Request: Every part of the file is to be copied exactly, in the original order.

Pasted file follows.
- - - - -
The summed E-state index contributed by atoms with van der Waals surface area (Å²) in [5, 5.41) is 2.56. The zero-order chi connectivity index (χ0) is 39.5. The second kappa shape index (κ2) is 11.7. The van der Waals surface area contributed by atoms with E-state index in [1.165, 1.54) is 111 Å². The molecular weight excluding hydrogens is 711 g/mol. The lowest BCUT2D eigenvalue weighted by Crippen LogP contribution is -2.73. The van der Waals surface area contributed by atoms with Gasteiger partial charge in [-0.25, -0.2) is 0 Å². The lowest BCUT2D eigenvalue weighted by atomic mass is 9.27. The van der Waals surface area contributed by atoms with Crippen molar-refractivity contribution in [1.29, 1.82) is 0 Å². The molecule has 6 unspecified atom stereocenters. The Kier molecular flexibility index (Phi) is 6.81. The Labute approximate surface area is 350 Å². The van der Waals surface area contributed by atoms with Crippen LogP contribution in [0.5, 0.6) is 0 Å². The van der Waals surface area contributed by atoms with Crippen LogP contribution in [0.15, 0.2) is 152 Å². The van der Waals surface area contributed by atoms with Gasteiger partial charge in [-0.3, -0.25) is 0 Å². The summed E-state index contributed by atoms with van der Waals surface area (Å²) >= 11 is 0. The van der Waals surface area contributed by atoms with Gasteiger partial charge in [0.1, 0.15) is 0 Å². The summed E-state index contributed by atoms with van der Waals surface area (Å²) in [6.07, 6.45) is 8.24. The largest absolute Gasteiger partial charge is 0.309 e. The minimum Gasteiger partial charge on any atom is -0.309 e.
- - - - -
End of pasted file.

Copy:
The summed E-state index contributed by atoms with van der Waals surface area (Å²) in [5, 5.41) is 2.56. The zero-order chi connectivity index (χ0) is 39.5. The second kappa shape index (κ2) is 11.7. The van der Waals surface area contributed by atoms with E-state index in [1.165, 1.54) is 111 Å². The molecular weight excluding hydrogens is 711 g/mol. The lowest BCUT2D eigenvalue weighted by Crippen LogP contribution is -2.73. The van der Waals surface area contributed by atoms with Gasteiger partial charge in [-0.25, -0.2) is 0 Å². The lowest BCUT2D eigenvalue weighted by atomic mass is 9.27. The van der Waals surface area contributed by atoms with Crippen molar-refractivity contribution in [1.29, 1.82) is 0 Å². The molecule has 6 unspecified atom stereocenters. The Kier molecular flexibility index (Phi) is 6.81. The Labute approximate surface area is 350 Å². The van der Waals surface area contributed by atoms with Crippen LogP contribution in [0.5, 0.6) is 0 Å². The van der Waals surface area contributed by atoms with Crippen LogP contribution in [0.15, 0.2) is 152 Å². The van der Waals surface area contributed by atoms with Gasteiger partial charge in [-0.3, -0.25) is 0 Å². The summed E-state index contributed by atoms with van der Waals surface area (Å²) >= 11 is 0. The van der Waals surface area contributed by atoms with Gasteiger partial charge in [0.1, 0.15) is 0 Å². The summed E-state index contributed by atoms with van der Waals surface area (Å²) in [6.07, 6.45) is 8.24. The largest absolute Gasteiger partial charge is 0.309 e. The minimum Gasteiger partial charge on any atom is -0.309 e.